Do You Know? How Ofter Should You Wash Your Sheets?

How Ofter Should You Wash Your Sheets

Let’s chat about keeping our bedding clean – did you know how often should you wash your sheets and why is it so crucial? It’s a bit personal, but trust me, it’s both surprising and super interesting.

Our beds are a lot dirtier than most of us realize. Sheets are covered with bacteria, dead skin, and germs that are invisible to the eye — and because of that, it’s easy to forget to wash them. But you really should be cleaning your sheets more than you think.

What Makes Sheets So Dirty?

The average person spends eight hours a day in bed. During that time, humans lose a large percentage of the 500 million skin cells they shed daily. Combined with drool, hair, and the 16 to 24 ounces of sweat that humans produce each night, pools of dirt and bacteria form on the sheets, making the bedroom one of the most bacteria-heavy environments in the house — even more so than the bathroom. The dirt, grime, and bacterial build-up may worsen skin conditions like acne and eczema. Over time, sheets can also collect dust that can contribute to bad allergies.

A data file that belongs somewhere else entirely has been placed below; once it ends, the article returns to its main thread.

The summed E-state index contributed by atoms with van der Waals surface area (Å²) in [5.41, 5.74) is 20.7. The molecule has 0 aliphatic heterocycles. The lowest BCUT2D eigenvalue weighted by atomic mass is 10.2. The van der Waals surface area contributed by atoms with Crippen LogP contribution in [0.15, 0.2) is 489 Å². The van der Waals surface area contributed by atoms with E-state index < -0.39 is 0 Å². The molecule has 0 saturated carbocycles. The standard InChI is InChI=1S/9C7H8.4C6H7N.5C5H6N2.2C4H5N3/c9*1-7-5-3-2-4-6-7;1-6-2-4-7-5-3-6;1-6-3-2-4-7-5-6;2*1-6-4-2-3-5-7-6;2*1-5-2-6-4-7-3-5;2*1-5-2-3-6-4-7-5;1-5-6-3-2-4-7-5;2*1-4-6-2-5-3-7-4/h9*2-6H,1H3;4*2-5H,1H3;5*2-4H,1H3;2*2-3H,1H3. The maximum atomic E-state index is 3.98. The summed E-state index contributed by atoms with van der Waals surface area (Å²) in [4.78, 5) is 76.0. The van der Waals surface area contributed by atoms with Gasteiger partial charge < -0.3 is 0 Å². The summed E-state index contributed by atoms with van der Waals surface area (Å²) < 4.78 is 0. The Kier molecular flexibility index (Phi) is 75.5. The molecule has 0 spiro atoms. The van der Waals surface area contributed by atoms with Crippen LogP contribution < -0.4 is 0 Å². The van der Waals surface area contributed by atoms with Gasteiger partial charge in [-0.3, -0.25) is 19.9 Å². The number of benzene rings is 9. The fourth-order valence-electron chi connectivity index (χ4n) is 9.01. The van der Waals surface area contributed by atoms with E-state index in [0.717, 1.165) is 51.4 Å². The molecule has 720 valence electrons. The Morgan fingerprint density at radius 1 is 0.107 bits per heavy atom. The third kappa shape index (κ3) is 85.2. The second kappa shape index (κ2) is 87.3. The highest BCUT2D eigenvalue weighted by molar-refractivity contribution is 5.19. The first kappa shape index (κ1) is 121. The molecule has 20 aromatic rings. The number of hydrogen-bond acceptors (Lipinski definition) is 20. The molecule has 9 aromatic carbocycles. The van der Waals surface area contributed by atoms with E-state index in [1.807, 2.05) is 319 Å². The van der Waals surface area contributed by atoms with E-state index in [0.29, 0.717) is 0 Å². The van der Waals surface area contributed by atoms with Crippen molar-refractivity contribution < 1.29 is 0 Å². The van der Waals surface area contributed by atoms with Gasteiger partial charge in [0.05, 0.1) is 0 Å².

How Often Should You Wash Your Sheets?

The average American washes their sheets every 24 days. However, studies have shown that it’s best to wash sheets every one to two weeks. If you own a pet, have allergies, or have skin conditions that dirty sheets may worsen, wash them every three to four days.

Heavier bedding, such as duvets and comforters, can be washed less often. Duvet covers should be washed every two to four weeks, while blankets and comforters should be cleaned every two to three months. Pillows should be cleaned two to three times annually, though pillowcases should be washed just as regularly as your sheets.

How to Wash Sheets

Properly caring for your sheets depends on the fabric, so it’s best to consult the care label before washing. In general, however, you should wash sheets with warm water and a low spin rate to prevent them from tangling. If you’ve just recovered from being sick, wash your sheets in hot water and use a disinfecting detergent to kill any remaining germs and bacteria. Avoid mixing your sheets with other laundry, as this may lead to pilling, lint buildup, and damage from zippers and buttons. Tumble-dry your sheets on a low-heat setting to prevent damage, heavy wrinkling, and shrinkage. If you want to further minimize wrinkling, remove your sheets while they are still damp and hang them up to dry.


Source: Better Report by Bennett Kleinman


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